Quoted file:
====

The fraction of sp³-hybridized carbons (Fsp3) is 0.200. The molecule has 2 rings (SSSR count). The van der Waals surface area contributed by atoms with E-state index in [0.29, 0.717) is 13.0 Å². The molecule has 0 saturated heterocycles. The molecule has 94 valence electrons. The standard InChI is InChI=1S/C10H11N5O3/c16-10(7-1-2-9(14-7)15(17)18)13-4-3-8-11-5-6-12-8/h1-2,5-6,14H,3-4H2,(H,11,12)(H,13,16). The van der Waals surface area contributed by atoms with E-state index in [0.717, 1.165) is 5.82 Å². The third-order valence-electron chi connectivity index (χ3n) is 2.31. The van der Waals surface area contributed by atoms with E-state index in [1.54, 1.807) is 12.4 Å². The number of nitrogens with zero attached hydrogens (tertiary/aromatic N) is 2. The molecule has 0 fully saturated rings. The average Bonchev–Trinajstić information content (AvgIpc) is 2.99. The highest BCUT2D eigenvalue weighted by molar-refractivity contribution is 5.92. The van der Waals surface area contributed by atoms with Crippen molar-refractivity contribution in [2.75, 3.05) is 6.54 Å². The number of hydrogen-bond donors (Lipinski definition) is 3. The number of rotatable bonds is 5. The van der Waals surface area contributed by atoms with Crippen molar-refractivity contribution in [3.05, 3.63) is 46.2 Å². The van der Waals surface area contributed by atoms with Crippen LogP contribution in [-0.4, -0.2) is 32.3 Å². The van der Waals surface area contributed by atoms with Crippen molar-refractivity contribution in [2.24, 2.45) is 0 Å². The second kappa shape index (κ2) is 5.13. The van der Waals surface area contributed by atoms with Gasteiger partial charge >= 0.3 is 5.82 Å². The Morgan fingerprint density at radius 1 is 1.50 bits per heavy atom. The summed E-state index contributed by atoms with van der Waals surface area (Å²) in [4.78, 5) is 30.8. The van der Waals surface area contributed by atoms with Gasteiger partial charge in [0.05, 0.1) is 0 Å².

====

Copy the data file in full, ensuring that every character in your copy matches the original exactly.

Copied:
The fraction of sp³-hybridized carbons (Fsp3) is 0.200. The molecule has 2 rings (SSSR count). The van der Waals surface area contributed by atoms with E-state index in [0.29, 0.717) is 13.0 Å². The molecule has 0 saturated heterocycles. The molecule has 94 valence electrons. The standard InChI is InChI=1S/C10H11N5O3/c16-10(7-1-2-9(14-7)15(17)18)13-4-3-8-11-5-6-12-8/h1-2,5-6,14H,3-4H2,(H,11,12)(H,13,16). The van der Waals surface area contributed by atoms with E-state index in [0.717, 1.165) is 5.82 Å². The third-order valence-electron chi connectivity index (χ3n) is 2.31. The van der Waals surface area contributed by atoms with E-state index in [1.54, 1.807) is 12.4 Å². The number of nitrogens with zero attached hydrogens (tertiary/aromatic N) is 2. The molecule has 0 fully saturated rings. The average Bonchev–Trinajstić information content (AvgIpc) is 2.99. The highest BCUT2D eigenvalue weighted by molar-refractivity contribution is 5.92. The van der Waals surface area contributed by atoms with Crippen molar-refractivity contribution in [2.75, 3.05) is 6.54 Å². The number of hydrogen-bond donors (Lipinski definition) is 3. The number of rotatable bonds is 5. The van der Waals surface area contributed by atoms with Crippen molar-refractivity contribution in [3.05, 3.63) is 46.2 Å². The van der Waals surface area contributed by atoms with Crippen LogP contribution in [-0.4, -0.2) is 32.3 Å². The van der Waals surface area contributed by atoms with Crippen molar-refractivity contribution in [2.24, 2.45) is 0 Å². The second kappa shape index (κ2) is 5.13. The van der Waals surface area contributed by atoms with Gasteiger partial charge >= 0.3 is 5.82 Å². The Morgan fingerprint density at radius 1 is 1.50 bits per heavy atom. The summed E-state index contributed by atoms with van der Waals surface area (Å²) in [4.78, 5) is 30.8. The van der Waals surface area contributed by atoms with Gasteiger partial charge in [0.05, 0.1) is 0 Å².